Breast cancer was not talked about in Carolyn Cofield’s family. She only learned her mother had breast cancer two months before she passed away. “It turns out she had had breast cancer before, when she was 40, but she never told anyone,” Carolyn said. “It came back when she was 80, and it was aggressive.”
In 2015, after a routine mammogram, Carolyn learned she had breast cancer, six months after her mother passed away from the same disease. “I was calm, I didn’t panic,” she says. “I cried, of course, I cried because other than my mom having had it, I didn’t know a whole lot about breast cancer.” Aside from Carolyn’s husband, Darryl, her mother is who she would have called upon learning the news. “But she wasn’t there. Instead, God just put up a calm over my life, telling me he was going to bring me through this.”
Although Carolyn’s diagnosis and the barrage of doctors and specialists she met with in the months that followed were overwhelming, Carolyn felt an overwhelming sense of calm. “God put me in all the right hands for this time in my life,” she said. Carolyn was a probation officer, working with kids who violated their probation and broke the law. “I could do that with ease. I used to ask, when I was younger, why did God make me the way he did, make me strong, able to handle every situation? Now I know. He made me this way so that when I was diagnosed with cancer, I could handle it with ease.”
Carolyn tested positive for the BRCA2 gene mutation, and quickly encouraged her siblings, as well as her daughter, Brianna, who was then in her early 20s, to undergo genetic testing. Carolyn was devastated when Brianna tested BRCA2 positive, but she’s proud of how her daughter faced the challenge in front of her.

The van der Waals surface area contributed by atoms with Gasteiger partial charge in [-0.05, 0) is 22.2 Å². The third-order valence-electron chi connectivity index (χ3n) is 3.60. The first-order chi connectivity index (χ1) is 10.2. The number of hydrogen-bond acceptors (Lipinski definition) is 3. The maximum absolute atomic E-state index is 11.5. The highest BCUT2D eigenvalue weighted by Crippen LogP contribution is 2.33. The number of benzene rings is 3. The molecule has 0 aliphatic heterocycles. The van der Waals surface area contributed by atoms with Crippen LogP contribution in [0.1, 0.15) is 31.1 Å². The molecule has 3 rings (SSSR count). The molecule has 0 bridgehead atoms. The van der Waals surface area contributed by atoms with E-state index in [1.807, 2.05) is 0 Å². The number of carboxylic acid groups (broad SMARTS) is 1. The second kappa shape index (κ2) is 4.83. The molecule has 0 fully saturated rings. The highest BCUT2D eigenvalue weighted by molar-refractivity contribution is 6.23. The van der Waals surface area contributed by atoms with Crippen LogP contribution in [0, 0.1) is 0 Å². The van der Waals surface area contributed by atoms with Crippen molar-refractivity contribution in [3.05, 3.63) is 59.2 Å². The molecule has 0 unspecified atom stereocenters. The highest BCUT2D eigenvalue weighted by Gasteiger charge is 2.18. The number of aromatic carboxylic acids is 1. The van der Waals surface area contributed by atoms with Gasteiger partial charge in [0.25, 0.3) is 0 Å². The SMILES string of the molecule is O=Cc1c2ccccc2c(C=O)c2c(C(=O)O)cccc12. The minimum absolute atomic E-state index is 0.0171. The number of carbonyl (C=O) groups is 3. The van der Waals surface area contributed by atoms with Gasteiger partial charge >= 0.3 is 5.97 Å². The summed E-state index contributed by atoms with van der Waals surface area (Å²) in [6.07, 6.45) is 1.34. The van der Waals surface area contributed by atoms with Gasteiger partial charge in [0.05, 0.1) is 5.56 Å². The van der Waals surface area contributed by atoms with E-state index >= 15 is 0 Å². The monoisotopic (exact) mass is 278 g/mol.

“The last thing I would want is for her to have that fear and worry of breast cancer,” Carolyn said. Brianna met with her doctor, who explained what this meant and went over her options and choices. “Brianna went through all of the options and decided to undergo a (prophylactic) double mastectomy.”
Even in the midst of treatment, Carolyn makes an effort to work out and live a healthy lifestyle. “When I was first diagnosed, people would call and say they were sorry, they were so sad, they cried. And I said—what are you doing? There is so much research out there, so much hope,” she said. “And we are not alone. We have researchers and doctors, and we have Susan G. Komen, by our side, looking for a cure.”
Statements and opinions expressed are that of the individual and do not express the views or opinions of Susan G. Komen. This information is being provided for educational purposes only and is not to be construed as medical advice. Persons with breast cancer should consult their healthcare provider with specific questions or concerns about their treatment.